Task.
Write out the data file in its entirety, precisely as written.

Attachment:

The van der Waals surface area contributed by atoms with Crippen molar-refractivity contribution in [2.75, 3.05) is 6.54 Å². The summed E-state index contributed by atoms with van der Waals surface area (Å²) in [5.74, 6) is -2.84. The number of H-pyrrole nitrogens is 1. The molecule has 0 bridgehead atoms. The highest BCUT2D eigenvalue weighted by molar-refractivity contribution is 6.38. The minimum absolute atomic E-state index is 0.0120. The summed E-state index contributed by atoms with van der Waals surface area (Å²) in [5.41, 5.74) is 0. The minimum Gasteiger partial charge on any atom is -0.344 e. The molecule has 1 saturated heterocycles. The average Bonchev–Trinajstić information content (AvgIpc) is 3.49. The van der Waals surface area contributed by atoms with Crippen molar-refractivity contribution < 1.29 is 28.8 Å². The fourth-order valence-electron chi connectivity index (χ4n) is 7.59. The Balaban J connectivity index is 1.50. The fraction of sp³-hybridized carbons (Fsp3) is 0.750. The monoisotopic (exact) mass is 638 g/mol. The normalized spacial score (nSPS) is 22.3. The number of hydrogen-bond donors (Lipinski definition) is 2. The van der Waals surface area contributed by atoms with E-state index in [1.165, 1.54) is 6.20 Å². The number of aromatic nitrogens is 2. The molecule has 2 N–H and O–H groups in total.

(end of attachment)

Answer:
The van der Waals surface area contributed by atoms with Crippen molar-refractivity contribution in [2.75, 3.05) is 6.54 Å². The summed E-state index contributed by atoms with van der Waals surface area (Å²) in [5.74, 6) is -2.84. The number of H-pyrrole nitrogens is 1. The molecule has 0 bridgehead atoms. The highest BCUT2D eigenvalue weighted by molar-refractivity contribution is 6.38. The minimum absolute atomic E-state index is 0.0120. The summed E-state index contributed by atoms with van der Waals surface area (Å²) in [5.41, 5.74) is 0. The minimum Gasteiger partial charge on any atom is -0.344 e. The molecule has 1 saturated heterocycles. The average Bonchev–Trinajstić information content (AvgIpc) is 3.49. The van der Waals surface area contributed by atoms with Crippen molar-refractivity contribution < 1.29 is 28.8 Å². The fourth-order valence-electron chi connectivity index (χ4n) is 7.59. The Balaban J connectivity index is 1.50. The fraction of sp³-hybridized carbons (Fsp3) is 0.750. The monoisotopic (exact) mass is 638 g/mol. The normalized spacial score (nSPS) is 22.3. The number of hydrogen-bond donors (Lipinski definition) is 2. The van der Waals surface area contributed by atoms with E-state index in [1.165, 1.54) is 6.20 Å². The number of aromatic nitrogens is 2. The molecule has 2 N–H and O–H groups in total.